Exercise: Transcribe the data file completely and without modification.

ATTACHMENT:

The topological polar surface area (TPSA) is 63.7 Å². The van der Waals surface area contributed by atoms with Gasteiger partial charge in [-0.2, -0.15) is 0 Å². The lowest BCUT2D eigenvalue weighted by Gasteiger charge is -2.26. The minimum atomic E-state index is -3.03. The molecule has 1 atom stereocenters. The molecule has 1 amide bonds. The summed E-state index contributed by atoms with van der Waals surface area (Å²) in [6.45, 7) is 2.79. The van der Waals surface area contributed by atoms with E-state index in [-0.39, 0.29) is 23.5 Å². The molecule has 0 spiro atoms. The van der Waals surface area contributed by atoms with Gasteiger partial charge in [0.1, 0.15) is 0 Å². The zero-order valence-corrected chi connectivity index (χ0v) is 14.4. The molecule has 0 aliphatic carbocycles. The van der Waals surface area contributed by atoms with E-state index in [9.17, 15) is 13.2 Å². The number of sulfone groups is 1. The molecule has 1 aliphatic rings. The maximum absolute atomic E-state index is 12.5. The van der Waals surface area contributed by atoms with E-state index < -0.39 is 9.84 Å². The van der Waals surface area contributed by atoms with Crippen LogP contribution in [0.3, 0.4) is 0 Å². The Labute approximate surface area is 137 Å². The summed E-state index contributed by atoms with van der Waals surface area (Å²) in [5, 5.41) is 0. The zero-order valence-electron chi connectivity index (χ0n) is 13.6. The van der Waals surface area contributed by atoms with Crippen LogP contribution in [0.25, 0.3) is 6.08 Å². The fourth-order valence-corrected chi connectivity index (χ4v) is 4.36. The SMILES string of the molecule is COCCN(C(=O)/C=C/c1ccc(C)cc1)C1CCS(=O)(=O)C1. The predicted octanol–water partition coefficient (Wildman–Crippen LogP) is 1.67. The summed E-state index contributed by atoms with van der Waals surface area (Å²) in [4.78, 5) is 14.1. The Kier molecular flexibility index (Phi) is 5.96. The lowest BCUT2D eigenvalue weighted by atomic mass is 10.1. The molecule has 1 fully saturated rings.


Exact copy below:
The topological polar surface area (TPSA) is 63.7 Å². The van der Waals surface area contributed by atoms with Gasteiger partial charge in [-0.2, -0.15) is 0 Å². The lowest BCUT2D eigenvalue weighted by Gasteiger charge is -2.26. The minimum atomic E-state index is -3.03. The molecule has 1 atom stereocenters. The molecule has 1 amide bonds. The summed E-state index contributed by atoms with van der Waals surface area (Å²) in [6.45, 7) is 2.79. The van der Waals surface area contributed by atoms with E-state index in [-0.39, 0.29) is 23.5 Å². The molecule has 0 spiro atoms. The van der Waals surface area contributed by atoms with Gasteiger partial charge in [0.1, 0.15) is 0 Å². The zero-order valence-corrected chi connectivity index (χ0v) is 14.4. The molecule has 0 aliphatic carbocycles. The van der Waals surface area contributed by atoms with E-state index in [9.17, 15) is 13.2 Å². The number of sulfone groups is 1. The molecule has 1 aliphatic rings. The maximum absolute atomic E-state index is 12.5. The van der Waals surface area contributed by atoms with E-state index < -0.39 is 9.84 Å². The van der Waals surface area contributed by atoms with Crippen LogP contribution in [0.3, 0.4) is 0 Å². The Labute approximate surface area is 137 Å². The summed E-state index contributed by atoms with van der Waals surface area (Å²) in [5, 5.41) is 0. The zero-order valence-electron chi connectivity index (χ0n) is 13.6. The van der Waals surface area contributed by atoms with Crippen LogP contribution in [0.25, 0.3) is 6.08 Å². The fourth-order valence-corrected chi connectivity index (χ4v) is 4.36. The SMILES string of the molecule is COCCN(C(=O)/C=C/c1ccc(C)cc1)C1CCS(=O)(=O)C1. The predicted octanol–water partition coefficient (Wildman–Crippen LogP) is 1.67. The summed E-state index contributed by atoms with van der Waals surface area (Å²) in [4.78, 5) is 14.1. The Kier molecular flexibility index (Phi) is 5.96. The lowest BCUT2D eigenvalue weighted by atomic mass is 10.1. The molecule has 1 fully saturated rings.